Understanding Jonathan Edwards: An Introduction to America's Theologian

Understanding Jonathan Edwards: An Introduction to America's Theologian

Understanding Jonathan Edwards: An Introduction to America's Theologian

Understanding Jonathan Edwards: An Introduction to America's Theologian

Synopsis

Jonathan Edwards (1703-58) is widely recognized as America's greatest religious mind. A torrent of books, articles, and dissertations on Edwards have been released since 1949, the year that Perry Miller published the intellectual biography that launched the modern explosion of Edwards studies.This collection offers an introduction to Edwards's life and thought, pitched at the level of the educated general reader. Each chapter serves as a general introduction to one of Edwards's major topics, including revival, the Bible, beauty, literature, philosophy, typology, and even world religions.Each is written by a leading expert on Edwards's work. The book will serve as an ideal first encounter with the thought of "America's theologian."

Excerpt

Gerald R. McDermott

At one point toward the middle of my time in grad school, I was rummaging around for a dissertation topic. I had been planning, tentatively, to write about the intersection of religion and politics (which scholars then called “civil religion”) in the antebellum period (the period before the Civil War). As I searched through the writings of pastors and theologians and other intellectuals during the period, I was struck by a common theme that seemed to pop up everywhere. Nearly everyone seemed to refer to “the great President Edwards” (he had been president of the College of New Jersey—the later Princeton), and many of the theologians insisted they were simply carrying on what President Edwards had started. Even when they weren’t!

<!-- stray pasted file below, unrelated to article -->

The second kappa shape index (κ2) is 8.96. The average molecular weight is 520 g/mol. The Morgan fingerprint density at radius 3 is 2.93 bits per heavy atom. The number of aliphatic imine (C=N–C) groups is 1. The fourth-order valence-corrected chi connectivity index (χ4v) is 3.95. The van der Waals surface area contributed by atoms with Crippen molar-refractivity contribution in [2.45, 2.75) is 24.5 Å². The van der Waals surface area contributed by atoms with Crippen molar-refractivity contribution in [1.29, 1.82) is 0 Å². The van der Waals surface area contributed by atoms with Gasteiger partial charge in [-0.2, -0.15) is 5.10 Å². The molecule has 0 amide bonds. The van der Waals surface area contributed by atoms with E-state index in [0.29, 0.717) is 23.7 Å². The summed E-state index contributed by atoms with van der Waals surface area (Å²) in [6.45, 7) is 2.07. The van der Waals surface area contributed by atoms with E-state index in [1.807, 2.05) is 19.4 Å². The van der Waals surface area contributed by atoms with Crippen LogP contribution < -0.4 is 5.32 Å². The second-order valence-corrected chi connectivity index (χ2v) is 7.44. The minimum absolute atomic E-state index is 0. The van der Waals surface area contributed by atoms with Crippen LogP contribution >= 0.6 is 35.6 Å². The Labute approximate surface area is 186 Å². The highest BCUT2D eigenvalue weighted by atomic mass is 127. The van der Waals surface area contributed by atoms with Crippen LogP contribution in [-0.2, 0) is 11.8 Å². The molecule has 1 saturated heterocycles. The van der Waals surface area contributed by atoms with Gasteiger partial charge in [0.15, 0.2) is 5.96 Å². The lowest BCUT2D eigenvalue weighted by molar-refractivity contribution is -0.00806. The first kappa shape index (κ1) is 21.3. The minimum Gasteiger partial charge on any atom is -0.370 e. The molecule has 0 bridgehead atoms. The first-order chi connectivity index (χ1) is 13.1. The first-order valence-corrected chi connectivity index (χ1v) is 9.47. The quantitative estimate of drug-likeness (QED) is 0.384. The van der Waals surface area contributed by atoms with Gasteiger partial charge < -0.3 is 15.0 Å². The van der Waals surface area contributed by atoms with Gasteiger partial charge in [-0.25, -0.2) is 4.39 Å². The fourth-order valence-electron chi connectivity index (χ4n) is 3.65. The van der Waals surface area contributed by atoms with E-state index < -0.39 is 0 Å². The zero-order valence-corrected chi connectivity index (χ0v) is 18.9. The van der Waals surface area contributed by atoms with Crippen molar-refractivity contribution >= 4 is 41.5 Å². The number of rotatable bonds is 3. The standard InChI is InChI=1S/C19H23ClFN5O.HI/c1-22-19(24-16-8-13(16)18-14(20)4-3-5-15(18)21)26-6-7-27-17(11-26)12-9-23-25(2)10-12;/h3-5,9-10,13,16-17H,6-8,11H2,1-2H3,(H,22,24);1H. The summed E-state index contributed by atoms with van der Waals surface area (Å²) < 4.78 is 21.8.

In other words, if you were a pastor or theologian back then and wanted to gain a hearing, you had to claim the mantle of Jonathan Edwards (1703–1758) to be considered legitimate. This wasn’t true of everyone, or of every school of theology, but it was surprising to see that even those who clearly rejected important parts of Edwards’s thinking, such as Charles Finney, nevertheless felt compelled to claim connections to Edwards and his theology.

So I decided that if I was to understand antebellum America, I would have to go back almost a century, to the mid-eighteenth century, to learn what this towering figure had to say. I imagined I could spend a week or two there, get control of Edwardsian basics, and then return to more interesting things in the nineteenth century.

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